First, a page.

Sanatorio de los Arcos, with its Neurology Institute, is the designated referral center for patients with stroke of the Swiss Medical Group in the City of Buenos Aires, writes Dr Maia Gomez Schneider. But up until 2018, its median door-to-needle times were far below expectations.
In 2018, the institution recorded an average door-to-needle time of 119 min for treatment with intravenous rtPA, with only 8% of patients below 60 min and none below 45 min - far from the expected standards.
In 2019, we became involved in the Angels Initiative by contributing to the Res-Q database. Participating in Res-Q not only made it easier to get data on patients with stroke and quality of care in Argentina and the world, but also helped us quickly find our weaknesses so that we could continue to train and improve. With the assistance of the Angels Initiative, multiple trainings were conducted for nurses, emergency physicians, and pre-hospital service personnel. As a result, we were able to improve the number of patients receiving reperfusion treatment and reduce in-hospital delays over time. We even received WSO Angels awards, of which we are very proud.
However, in 2020, the Covid-19 pandemic disrupted the circuits we had built. We were forced to reorganize our structure to offer care for stroke patients safely and quickly, especially after the redirecting of many resources, particularly human resources, to the care of coronavirus patients. Protocols required changes due to the extraordinary circumstances we were experiencing.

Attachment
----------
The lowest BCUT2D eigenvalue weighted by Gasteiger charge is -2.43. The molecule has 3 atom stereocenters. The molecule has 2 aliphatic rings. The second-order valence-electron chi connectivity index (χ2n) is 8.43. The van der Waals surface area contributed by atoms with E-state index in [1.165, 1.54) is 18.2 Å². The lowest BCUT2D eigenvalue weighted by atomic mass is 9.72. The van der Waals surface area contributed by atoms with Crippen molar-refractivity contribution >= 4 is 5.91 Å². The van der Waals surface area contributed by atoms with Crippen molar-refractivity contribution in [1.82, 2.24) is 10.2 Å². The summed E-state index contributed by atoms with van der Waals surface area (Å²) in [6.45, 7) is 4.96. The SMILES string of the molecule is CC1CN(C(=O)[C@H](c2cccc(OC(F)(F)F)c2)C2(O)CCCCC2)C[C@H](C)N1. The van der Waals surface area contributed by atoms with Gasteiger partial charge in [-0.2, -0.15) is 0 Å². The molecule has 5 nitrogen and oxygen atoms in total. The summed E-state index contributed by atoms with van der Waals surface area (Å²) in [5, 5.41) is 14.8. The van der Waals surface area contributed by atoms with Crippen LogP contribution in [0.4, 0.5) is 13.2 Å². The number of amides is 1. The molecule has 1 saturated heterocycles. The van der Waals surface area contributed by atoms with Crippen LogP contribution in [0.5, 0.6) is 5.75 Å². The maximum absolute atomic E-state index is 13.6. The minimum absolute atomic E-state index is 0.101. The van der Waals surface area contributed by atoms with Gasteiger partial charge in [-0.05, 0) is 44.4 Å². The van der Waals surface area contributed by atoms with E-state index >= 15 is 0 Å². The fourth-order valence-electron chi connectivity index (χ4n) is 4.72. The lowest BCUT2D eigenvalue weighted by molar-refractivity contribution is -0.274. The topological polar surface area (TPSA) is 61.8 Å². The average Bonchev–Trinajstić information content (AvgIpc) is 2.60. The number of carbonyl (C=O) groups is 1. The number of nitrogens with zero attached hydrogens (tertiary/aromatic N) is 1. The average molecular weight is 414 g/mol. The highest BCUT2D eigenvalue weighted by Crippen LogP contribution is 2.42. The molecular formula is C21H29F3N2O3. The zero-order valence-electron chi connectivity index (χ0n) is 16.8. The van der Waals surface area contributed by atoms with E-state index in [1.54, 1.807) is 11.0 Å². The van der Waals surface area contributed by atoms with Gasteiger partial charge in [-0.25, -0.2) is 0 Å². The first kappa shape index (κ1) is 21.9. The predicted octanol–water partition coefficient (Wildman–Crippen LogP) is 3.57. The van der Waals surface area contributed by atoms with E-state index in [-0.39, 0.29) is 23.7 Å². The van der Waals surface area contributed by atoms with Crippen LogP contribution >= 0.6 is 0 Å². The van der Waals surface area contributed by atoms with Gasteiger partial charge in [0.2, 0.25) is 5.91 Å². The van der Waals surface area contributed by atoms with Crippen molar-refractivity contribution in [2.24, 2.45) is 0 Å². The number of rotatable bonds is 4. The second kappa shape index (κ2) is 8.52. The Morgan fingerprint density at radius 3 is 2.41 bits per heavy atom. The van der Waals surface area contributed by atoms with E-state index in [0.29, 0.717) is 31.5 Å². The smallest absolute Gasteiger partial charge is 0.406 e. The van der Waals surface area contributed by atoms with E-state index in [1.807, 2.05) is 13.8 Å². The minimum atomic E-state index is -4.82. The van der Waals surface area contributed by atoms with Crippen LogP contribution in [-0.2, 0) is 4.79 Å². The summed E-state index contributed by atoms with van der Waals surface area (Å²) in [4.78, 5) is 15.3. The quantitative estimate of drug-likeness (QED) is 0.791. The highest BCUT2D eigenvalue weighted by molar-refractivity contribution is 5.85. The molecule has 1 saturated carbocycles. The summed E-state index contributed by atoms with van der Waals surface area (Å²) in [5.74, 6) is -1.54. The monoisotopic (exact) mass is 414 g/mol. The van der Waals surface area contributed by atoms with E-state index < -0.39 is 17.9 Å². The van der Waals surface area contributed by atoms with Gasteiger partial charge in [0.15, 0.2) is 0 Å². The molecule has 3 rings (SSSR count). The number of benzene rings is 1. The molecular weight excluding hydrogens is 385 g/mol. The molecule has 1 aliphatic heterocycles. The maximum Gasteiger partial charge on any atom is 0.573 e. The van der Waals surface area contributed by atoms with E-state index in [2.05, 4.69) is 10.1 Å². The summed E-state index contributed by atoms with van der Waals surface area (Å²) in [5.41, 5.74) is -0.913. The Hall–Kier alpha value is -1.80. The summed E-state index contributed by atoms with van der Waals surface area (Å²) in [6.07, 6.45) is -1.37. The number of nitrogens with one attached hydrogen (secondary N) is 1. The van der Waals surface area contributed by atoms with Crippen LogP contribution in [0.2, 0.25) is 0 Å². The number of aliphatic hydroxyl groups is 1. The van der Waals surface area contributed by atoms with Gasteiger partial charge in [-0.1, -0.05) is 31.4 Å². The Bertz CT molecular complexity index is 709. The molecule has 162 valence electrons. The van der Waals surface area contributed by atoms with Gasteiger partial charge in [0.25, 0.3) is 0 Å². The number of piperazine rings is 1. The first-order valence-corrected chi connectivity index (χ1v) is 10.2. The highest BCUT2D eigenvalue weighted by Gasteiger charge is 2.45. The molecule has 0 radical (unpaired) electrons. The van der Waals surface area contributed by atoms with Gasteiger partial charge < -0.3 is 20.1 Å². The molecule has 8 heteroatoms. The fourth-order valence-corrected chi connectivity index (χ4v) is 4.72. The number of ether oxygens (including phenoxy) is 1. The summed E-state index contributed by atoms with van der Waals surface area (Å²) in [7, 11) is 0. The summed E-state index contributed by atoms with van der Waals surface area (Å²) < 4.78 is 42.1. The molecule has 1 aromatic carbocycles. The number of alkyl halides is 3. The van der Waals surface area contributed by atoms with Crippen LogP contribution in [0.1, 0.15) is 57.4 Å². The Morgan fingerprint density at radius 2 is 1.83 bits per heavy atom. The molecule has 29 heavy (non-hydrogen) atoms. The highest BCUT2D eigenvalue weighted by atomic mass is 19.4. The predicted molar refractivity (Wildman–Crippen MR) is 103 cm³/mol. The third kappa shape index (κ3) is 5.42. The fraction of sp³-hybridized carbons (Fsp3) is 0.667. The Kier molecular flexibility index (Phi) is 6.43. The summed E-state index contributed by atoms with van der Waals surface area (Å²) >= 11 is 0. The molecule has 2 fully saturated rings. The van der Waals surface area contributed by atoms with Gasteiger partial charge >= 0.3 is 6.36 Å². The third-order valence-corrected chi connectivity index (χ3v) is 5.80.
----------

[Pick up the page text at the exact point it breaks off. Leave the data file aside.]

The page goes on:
During 2020, even considering the pandemic context and the delay in consultation from patients, there was a significant reduction of the average door-to-needle to 48 minutes, with 92% below 60 min and 53% below 45 minutes, and the percentage of patients treated with reperfusion techniques for ICVA was 14.4%. We believe that pre- and intra-hospital organization has been critical, as reflected in the reduction of the door-to-needle time for acute treatment.
As months went by, quality indicators returned to normal, except for one: dysphagia screening, which we were unable to conduct on time in all patients. As we could not do it as we did before the pandemic, we thought of introducing training and screening by the on-call neurologist during the initial evaluation. Once again, we turned to the Angels Initiative who, together with Nutricia, on January 29, 2021, provided us with excellent virtual training by Lic. Valeria Ton, a swallowing specialist. Her training helped us develop a simple and effective dysphagia assessment protocol, which we quickly put into practice. Currently, 100% of our patients diagnosed with stroke or TIA are screened for dysphagia, to reduce potential in-hospital complications such as aspiration pneumonia.
Data recording and analysis is crucial to find your improvement opportunities.